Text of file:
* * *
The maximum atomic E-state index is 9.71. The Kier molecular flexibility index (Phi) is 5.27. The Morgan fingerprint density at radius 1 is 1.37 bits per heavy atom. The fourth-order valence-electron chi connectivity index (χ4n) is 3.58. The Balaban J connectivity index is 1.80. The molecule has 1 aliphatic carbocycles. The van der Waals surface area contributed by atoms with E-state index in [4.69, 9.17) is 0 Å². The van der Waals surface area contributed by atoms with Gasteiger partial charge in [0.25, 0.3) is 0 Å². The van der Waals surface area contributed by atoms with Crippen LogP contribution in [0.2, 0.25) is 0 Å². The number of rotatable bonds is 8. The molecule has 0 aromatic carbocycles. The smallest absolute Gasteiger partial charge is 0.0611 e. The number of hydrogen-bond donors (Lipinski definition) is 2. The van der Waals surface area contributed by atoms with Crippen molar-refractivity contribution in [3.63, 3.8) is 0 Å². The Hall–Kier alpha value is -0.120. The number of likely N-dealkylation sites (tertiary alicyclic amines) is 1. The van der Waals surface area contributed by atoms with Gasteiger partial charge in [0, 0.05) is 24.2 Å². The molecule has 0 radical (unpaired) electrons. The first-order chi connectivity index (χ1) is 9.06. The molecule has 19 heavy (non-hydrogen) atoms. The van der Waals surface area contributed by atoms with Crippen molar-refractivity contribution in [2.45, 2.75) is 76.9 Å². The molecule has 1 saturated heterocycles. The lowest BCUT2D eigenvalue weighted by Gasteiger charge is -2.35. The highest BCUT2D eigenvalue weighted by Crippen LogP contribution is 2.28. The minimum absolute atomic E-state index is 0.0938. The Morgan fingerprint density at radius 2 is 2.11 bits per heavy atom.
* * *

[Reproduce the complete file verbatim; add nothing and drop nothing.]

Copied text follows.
The maximum atomic E-state index is 9.71. The Kier molecular flexibility index (Phi) is 5.27. The Morgan fingerprint density at radius 1 is 1.37 bits per heavy atom. The fourth-order valence-electron chi connectivity index (χ4n) is 3.58. The Balaban J connectivity index is 1.80. The molecule has 1 aliphatic carbocycles. The van der Waals surface area contributed by atoms with E-state index in [4.69, 9.17) is 0 Å². The van der Waals surface area contributed by atoms with Gasteiger partial charge in [0.25, 0.3) is 0 Å². The van der Waals surface area contributed by atoms with Crippen LogP contribution in [0.2, 0.25) is 0 Å². The number of rotatable bonds is 8. The molecule has 0 aromatic carbocycles. The smallest absolute Gasteiger partial charge is 0.0611 e. The number of hydrogen-bond donors (Lipinski definition) is 2. The van der Waals surface area contributed by atoms with Crippen molar-refractivity contribution in [3.63, 3.8) is 0 Å². The Hall–Kier alpha value is -0.120. The number of likely N-dealkylation sites (tertiary alicyclic amines) is 1. The van der Waals surface area contributed by atoms with Gasteiger partial charge in [0, 0.05) is 24.2 Å². The molecule has 0 radical (unpaired) electrons. The first-order chi connectivity index (χ1) is 9.06. The molecule has 19 heavy (non-hydrogen) atoms. The van der Waals surface area contributed by atoms with Crippen molar-refractivity contribution in [2.45, 2.75) is 76.9 Å². The molecule has 1 saturated heterocycles. The lowest BCUT2D eigenvalue weighted by Gasteiger charge is -2.35. The highest BCUT2D eigenvalue weighted by Crippen LogP contribution is 2.28. The minimum absolute atomic E-state index is 0.0938. The Morgan fingerprint density at radius 2 is 2.11 bits per heavy atom.